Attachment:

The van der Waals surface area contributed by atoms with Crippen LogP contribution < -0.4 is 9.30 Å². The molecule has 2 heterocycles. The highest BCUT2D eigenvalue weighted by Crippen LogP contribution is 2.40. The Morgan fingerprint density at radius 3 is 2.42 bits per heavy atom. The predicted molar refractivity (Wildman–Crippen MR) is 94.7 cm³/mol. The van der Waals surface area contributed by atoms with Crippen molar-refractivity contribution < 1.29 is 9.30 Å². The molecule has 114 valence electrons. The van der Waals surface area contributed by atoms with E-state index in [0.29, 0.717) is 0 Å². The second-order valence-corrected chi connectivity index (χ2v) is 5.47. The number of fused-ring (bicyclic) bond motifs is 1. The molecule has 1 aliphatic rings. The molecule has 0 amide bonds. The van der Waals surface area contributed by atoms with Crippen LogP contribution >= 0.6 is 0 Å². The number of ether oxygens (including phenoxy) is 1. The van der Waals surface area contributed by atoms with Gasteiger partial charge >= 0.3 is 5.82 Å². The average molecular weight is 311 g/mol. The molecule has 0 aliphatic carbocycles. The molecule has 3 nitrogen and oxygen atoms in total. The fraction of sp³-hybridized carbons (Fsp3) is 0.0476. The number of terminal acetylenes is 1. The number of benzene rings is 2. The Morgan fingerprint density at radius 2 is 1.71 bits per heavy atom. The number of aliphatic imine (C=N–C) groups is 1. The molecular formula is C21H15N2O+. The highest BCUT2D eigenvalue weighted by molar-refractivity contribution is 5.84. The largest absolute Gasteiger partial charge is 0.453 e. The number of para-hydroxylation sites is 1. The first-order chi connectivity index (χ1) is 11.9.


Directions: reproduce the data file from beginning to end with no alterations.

The van der Waals surface area contributed by atoms with Crippen LogP contribution < -0.4 is 9.30 Å². The molecule has 2 heterocycles. The highest BCUT2D eigenvalue weighted by Crippen LogP contribution is 2.40. The Morgan fingerprint density at radius 3 is 2.42 bits per heavy atom. The predicted molar refractivity (Wildman–Crippen MR) is 94.7 cm³/mol. The van der Waals surface area contributed by atoms with Crippen molar-refractivity contribution < 1.29 is 9.30 Å². The molecule has 114 valence electrons. The van der Waals surface area contributed by atoms with E-state index in [0.29, 0.717) is 0 Å². The second-order valence-corrected chi connectivity index (χ2v) is 5.47. The number of fused-ring (bicyclic) bond motifs is 1. The molecule has 1 aliphatic rings. The molecule has 0 amide bonds. The van der Waals surface area contributed by atoms with Crippen LogP contribution >= 0.6 is 0 Å². The number of ether oxygens (including phenoxy) is 1. The van der Waals surface area contributed by atoms with Gasteiger partial charge >= 0.3 is 5.82 Å². The average molecular weight is 311 g/mol. The molecule has 0 aliphatic carbocycles. The molecule has 3 nitrogen and oxygen atoms in total. The fraction of sp³-hybridized carbons (Fsp3) is 0.0476. The number of terminal acetylenes is 1. The number of benzene rings is 2. The Morgan fingerprint density at radius 2 is 1.71 bits per heavy atom. The number of aliphatic imine (C=N–C) groups is 1. The molecular formula is C21H15N2O+. The highest BCUT2D eigenvalue weighted by molar-refractivity contribution is 5.84. The largest absolute Gasteiger partial charge is 0.453 e. The number of para-hydroxylation sites is 1. The first-order chi connectivity index (χ1) is 11.9.